And what happens at the end of all this high-speed storytelling? Billions slams the breaks and backs up, as Wags makes good on the tease at the beginning of the episode and relates the story of his lost weekend—sorry, weekdays—to Axe. (“Oh. Well, that I do want to hear about,” Axe tells him, instantly ratcheting down from his place of rage to let Wags tell his tale, as if he’s a spokesperson for the audience.) The specifics of his two-day detox turn out to be worth the detour: the sight gag of Wendy walking in on him face down and ass up in his hotel room; the grim, genuinely sad story of how he bumped into his old mentor on the street only to discover the man has early onset Alzheimer’s and doesn’t even recognize him, losing his job and his family along with his memories. But most impressive of all is the simple fact of doing this—risking the loss of momentum and pulling off the payoff.
We even get a flashback in response to the flashback when Axe, quelling Wags’s fears of being superseded by his new chief of staff Steph Reid, mentions that he shitcanned Steph already that day. Yes, the same Steph who’d been seamlessly introduced into the Axe Cap world, and who earlier in the episode delivered a powerful speech to Bobby about how her role at the company was to keep him from crossing ethical lines even at the cost of a down quarter. “You’re human,” she told him; “You were wrong—I’m not human,” he said during the firing: “I am a machine. I’m the fucking Terminator.” Thus was Steph terminated. Beautifully done.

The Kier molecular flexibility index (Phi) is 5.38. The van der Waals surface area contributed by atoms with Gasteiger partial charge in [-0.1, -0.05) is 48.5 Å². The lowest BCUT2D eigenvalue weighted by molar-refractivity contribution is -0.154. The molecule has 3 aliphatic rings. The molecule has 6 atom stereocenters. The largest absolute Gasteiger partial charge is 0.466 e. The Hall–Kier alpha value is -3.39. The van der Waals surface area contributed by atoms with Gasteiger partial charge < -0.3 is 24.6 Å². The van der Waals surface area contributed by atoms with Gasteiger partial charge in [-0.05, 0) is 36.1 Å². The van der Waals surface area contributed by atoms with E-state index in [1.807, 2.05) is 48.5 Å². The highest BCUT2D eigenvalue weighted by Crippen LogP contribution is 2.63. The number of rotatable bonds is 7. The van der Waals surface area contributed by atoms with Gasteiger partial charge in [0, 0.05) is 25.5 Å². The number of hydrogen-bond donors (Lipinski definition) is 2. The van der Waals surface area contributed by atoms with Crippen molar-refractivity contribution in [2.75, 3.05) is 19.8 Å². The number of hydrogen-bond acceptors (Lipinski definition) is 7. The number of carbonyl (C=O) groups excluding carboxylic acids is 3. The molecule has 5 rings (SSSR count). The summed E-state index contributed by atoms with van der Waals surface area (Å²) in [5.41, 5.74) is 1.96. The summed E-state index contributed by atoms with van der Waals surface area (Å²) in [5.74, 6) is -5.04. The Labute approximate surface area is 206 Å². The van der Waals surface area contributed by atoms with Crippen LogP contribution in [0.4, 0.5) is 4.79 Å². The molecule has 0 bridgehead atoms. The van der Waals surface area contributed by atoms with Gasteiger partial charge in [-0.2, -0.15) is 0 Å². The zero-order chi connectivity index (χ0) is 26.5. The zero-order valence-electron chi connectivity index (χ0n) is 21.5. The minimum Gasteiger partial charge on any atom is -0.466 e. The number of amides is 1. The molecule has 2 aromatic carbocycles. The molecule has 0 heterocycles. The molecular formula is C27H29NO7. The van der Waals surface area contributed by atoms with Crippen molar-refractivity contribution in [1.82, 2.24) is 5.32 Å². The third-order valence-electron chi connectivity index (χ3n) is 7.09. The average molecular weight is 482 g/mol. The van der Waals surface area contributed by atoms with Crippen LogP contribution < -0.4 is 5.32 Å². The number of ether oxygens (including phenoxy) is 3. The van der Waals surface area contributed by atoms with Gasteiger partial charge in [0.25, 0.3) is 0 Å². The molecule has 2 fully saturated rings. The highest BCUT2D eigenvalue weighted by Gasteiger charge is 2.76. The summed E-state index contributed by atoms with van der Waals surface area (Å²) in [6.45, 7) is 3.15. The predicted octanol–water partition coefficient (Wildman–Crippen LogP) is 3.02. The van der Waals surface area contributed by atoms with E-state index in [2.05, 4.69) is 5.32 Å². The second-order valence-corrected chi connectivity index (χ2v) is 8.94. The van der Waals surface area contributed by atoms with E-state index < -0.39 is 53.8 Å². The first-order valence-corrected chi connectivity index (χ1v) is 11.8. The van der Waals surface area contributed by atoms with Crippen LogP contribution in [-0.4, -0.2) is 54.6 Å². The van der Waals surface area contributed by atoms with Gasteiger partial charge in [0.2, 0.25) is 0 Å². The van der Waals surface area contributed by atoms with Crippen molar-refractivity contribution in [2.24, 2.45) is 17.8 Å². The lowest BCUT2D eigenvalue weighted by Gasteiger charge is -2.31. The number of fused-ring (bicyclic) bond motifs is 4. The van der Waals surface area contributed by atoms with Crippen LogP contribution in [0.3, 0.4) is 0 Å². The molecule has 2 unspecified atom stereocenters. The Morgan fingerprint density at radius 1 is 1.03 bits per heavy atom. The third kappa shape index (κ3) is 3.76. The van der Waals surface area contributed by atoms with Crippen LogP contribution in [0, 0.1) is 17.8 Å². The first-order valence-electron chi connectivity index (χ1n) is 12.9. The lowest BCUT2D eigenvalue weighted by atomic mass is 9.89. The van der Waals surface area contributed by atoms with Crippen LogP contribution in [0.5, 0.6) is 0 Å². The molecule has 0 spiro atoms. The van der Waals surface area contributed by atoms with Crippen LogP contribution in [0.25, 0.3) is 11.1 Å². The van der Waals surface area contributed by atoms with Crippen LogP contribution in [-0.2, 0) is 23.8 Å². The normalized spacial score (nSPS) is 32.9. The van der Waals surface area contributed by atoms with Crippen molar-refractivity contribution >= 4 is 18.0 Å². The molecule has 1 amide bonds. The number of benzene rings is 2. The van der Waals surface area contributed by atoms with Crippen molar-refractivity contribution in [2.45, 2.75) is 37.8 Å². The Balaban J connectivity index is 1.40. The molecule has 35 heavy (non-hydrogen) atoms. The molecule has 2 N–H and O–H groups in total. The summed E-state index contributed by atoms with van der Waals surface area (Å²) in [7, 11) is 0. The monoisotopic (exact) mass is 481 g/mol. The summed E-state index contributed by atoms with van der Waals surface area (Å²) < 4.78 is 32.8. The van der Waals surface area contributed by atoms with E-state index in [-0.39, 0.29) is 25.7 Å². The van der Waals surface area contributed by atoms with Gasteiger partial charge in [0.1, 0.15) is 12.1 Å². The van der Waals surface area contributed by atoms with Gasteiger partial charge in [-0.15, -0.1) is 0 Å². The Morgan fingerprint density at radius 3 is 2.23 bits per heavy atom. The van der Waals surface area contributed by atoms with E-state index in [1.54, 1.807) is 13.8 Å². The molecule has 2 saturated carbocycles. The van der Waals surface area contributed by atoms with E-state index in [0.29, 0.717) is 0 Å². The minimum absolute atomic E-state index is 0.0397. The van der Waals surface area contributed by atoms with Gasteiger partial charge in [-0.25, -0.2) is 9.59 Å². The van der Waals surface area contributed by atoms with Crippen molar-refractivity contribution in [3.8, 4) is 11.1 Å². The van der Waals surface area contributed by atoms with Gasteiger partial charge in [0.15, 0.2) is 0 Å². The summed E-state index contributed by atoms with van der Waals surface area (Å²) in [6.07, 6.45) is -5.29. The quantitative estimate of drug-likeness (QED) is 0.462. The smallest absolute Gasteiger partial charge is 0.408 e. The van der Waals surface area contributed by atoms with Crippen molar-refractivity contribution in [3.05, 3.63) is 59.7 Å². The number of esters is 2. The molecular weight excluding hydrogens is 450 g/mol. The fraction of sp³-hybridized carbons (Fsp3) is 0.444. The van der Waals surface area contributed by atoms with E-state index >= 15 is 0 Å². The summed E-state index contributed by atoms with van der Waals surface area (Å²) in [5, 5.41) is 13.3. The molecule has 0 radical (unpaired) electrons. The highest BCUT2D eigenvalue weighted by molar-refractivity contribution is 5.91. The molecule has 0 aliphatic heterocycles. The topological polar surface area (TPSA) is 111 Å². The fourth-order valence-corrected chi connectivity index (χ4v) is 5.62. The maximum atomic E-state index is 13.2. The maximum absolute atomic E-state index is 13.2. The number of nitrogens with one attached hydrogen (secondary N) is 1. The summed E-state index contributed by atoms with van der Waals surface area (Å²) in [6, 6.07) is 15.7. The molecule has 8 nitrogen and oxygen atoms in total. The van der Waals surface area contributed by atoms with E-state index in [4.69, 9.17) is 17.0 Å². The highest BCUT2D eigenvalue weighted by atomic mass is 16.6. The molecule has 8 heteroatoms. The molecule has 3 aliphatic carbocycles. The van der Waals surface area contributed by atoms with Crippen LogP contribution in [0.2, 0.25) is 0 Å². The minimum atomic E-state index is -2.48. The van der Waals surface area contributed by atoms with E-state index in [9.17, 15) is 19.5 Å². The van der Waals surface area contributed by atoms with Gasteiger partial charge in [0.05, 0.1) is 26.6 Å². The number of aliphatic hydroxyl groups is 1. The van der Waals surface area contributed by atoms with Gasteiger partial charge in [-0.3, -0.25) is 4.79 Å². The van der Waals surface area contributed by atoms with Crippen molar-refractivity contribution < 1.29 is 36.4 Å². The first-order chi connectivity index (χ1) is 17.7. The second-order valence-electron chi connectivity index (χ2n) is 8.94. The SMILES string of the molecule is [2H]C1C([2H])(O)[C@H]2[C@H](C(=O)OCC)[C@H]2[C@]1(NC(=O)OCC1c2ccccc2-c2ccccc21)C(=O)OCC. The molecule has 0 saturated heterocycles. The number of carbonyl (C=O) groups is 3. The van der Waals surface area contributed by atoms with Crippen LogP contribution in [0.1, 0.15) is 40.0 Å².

But wait, there’s more! The detour completed, Billions resumes its headlong rush to the finish. After tearing Lara and her business plan to absolute shreds almost on a whim on his way out the door to do a TV spot on the Nigerian currency plot with Lawrence Boyd, Bobby gets a call from his lawyer Orrin Bach that the feds are on their way to arrest Boyd. Bobby swallows the info hard and lets Larry carry his water, tipping him off only after the segment is over and it’s too late for him to run. The asskicker is that both men understand and accept why it went down this way. Boyd even entrusts Axe with the vital tasks of informing his lawyer and his wife about the arrest. This is supposed to be Chuck Rhoades’s hour of triumph, but Bobby managed to snatch victory from the jaws of (someone else’s) defeat.
Perhaps Chuck can sense it. When he tries to get a dig in on Axe, saying that Boyd’s arrest must look to him like his “future foretold,” Bobby shuts him right down: “You mean me watching you arrest other people while I walk right out the door? Yeah, it kind of does.” Axe leaves. Chuck stares into the camera. The next time we see him, Johnny Cash is playing yet again and he’s falling off his diet wagon. We’re full circle, baby, and another gobsmackingly entertaining Billions is in the books.